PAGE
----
The Friends of the Rio de Flag is a 501(c)(3) non-profit organization whose goal is to protect, restore, clean up and improve the Rio de Flag and its tributaries to maximize their beauty, educational, recreational, and natural resource values, including the riparian habitats they provide.

Where is the Rio de Flag anyway? Click here to see a 3D image of the Rio watershed.

Rio Awareness Wrap Up

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Chelsea points out watershed features during Earth Day 2017 at Heritage Square. Photo courteous of Anya Nova Metcalfe.

Dear friends and family,

I am overjoyed to announce that last week we met and surpassed our fundraising goal to support my second service term with the Friends of the Rio de Flag! I am very grateful for all of your support and can’t wait to spend another year giving back to this amazing community.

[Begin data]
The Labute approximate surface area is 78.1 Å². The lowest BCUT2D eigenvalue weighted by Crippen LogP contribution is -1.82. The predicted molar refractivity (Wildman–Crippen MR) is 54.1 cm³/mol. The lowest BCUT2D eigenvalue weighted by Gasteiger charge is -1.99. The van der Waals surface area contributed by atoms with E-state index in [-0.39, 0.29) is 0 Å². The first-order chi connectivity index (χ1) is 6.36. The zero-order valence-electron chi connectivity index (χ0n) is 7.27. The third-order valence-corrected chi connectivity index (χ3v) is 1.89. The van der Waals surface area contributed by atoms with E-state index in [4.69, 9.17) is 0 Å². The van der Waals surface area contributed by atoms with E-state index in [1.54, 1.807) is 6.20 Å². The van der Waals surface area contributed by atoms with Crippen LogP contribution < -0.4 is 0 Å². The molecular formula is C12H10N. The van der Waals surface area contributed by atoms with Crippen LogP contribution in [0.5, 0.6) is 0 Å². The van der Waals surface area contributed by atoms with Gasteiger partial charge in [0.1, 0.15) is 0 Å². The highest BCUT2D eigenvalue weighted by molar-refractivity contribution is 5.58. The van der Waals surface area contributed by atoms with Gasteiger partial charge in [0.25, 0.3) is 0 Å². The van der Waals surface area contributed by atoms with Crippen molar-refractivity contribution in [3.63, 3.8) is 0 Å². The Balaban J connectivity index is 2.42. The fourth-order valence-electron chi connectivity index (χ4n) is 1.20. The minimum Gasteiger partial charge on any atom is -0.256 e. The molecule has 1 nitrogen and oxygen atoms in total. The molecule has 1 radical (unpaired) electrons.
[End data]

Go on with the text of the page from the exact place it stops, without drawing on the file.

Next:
If you have not already, I invite you to join us for a public meeting on the first Thursdays of the month at 6pm at the Montoya Community Center (245 N Thorpe Rd). Every month we invite a different speaker to share information about ongoing projects in our watershed and other watersheds throughout Arizona. In addition, we host volunteer events during the year that we post to our website ( and our Facebook page.

I can’t thank you enough for your support for this project, and I look forward to sharing my progress over the course of the next year as I seek to provide outdoor, place-based experiences for youth in the community. And hopefully one day we’ll see these youth pursuing local careers that act to both strengthen our community and protect and restore our local watershed.